Drilling a hole for a picture frame, hopping up a ladder and putting up a shelf – all things that most DIY-ers wouldn’t think twice about. Unfortunately, it’s precisely this over-confidence that leads to millions of people going to hospital for home accidents every year.
Whether you are picking up a hammer for the first time or have been conducting all kinds of DIY home improvement for years, it’s important to understand the biggest risks you’re likely to take. Here is a list of the top five mistakes, and how you can ensure that you’re working more safely from now on.
Relying on Your Trusty Ladder
It may have quite literally supported you through several large DIY projects, but that doesn’t mean it’s still up to the job. Using the wrong type of ladder or high-access platform is a common mistake, but can result in huge risks. If a ladder isn’t designed to support the motion or weight you’re using at the top, it’s more likely to slip, wobble or tumble – taking you down with it. Even putting something in the loft could result in a fall and cause broken bones and brain bleeds.
Step back and consider the task you need to complete – would a new ladder, or even hiring a scaffold tower allow you to do it faster and more safely? When you’re thinking of hiring a scaffold tower it’s important to get measurements right. Tom Bance, director at Precipitous states, “In addition to these five DIY mistakes, the old adage measure twice and cut once always applies!”
Not Wearing a Dust Mask
You’re only going to do a quick bit of sawing, drilling or wall-paper removal – what’s a little bit of dust? Well whether it’s the resin treatment on a panel of MDF or the microscopic fibers coming out of your ceiling plaster, even the smallest particles can be lethal. Many construction materials contain formaldehyde and asbestos, along with a whole host of other nasties that you don’t want to breathe in. The worst-case scenario? Severe respiratory issues and even cancer.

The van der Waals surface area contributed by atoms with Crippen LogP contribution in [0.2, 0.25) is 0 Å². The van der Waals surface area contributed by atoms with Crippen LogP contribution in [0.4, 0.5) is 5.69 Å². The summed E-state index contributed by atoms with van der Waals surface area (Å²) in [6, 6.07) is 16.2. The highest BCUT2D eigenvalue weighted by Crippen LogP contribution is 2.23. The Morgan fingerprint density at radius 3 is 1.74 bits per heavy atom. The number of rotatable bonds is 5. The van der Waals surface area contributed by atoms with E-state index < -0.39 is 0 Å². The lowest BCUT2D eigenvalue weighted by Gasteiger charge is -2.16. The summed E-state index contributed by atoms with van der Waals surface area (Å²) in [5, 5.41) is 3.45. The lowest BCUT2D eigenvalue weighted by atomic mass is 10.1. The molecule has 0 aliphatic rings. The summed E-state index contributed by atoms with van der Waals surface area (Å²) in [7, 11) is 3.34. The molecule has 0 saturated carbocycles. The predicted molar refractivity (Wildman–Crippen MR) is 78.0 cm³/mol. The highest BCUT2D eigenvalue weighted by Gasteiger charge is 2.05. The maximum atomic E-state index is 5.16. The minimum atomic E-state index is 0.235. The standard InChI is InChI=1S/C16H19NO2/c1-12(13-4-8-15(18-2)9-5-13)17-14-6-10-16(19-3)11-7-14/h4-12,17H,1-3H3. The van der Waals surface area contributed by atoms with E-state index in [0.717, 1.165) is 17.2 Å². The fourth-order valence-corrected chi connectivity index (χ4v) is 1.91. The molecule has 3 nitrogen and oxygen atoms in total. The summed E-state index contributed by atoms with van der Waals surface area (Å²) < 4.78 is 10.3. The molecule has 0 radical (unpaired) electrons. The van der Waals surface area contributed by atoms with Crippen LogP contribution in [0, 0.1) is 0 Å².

Any hardware store will be able to sell you a face mask – they’re cheap too. If you’re going to be working with solvents or chemicals, consider investing in a respirator to look after your lungs, and pick up any other personal protective equipment that you don’t already have at home.
Not Tidying Up Before or After
The sheer number of people who carry out DIY tasks without taking five minutes to clear up around them is staggering. Lingering extension cables, nearby furniture, and rugs underfoot are all obvious trip hazards, so why don’t more people move them before starting work?
Perhaps even more problematic is leaving tools and materials lying around once you’re finished with them. Power tools, industrial chemicals and sharp bits of kit are particularly dangerous for anyone else entering a room once you’ve left, as they may not be aware of the potential risk.
The solution is simple: make sure your work space is completely unobstructed before you start, and carefully put anything you’ve been using away when you’re finished with it. If you need to take a break part-way through your job, then be conscious about anything that could be tripped over or knocked to the ground by someone else.
Failing to Read the Instructions
Maybe you consider yourself to be a seasoned pro at DIY. Even so, before you pick up a new tool or embark on a task that you haven’t tried before, stop. Do you actually know what you’re doing, and what it involves? If the answer is anything short of “yes, absolutely”, then you’re not properly prepared.
For example, taking down wallpaper might seem like a fairly straightforward job. However, without reading up on it beforehand, you may not realize that behind the paper you can find lead paint or even asbestos – creating a serious problem that cannot be dealt with in an afternoon.
Taking a few extra minutes to learn the best way to use a piece of unfamiliar equipment, or to read up on the potential complications of a job you haven’t done before is going to make your job a lot smoother, as well as safer.
Not Asking for Help
People refusing to accept their limits and ask for help is a huge contributor to trips to the emergency room. Make sure you’re not working too many hours and straining your body. Consider if you are able to lift, carry or reach something yourself, that really requires a specialist tool or an extra pair of hands. Having someone around to assist you makes risky behavior less likely, and also raise the alarm in case of an incident.
Everyone has their DIY limits, and at the end of the day, it’s better to avoid doing a job that you’re not confident in doing, and asking a qualified professional to help instead.
What are your DIY mishaps? Leave a comment below and tell us about your tips for safe DIY.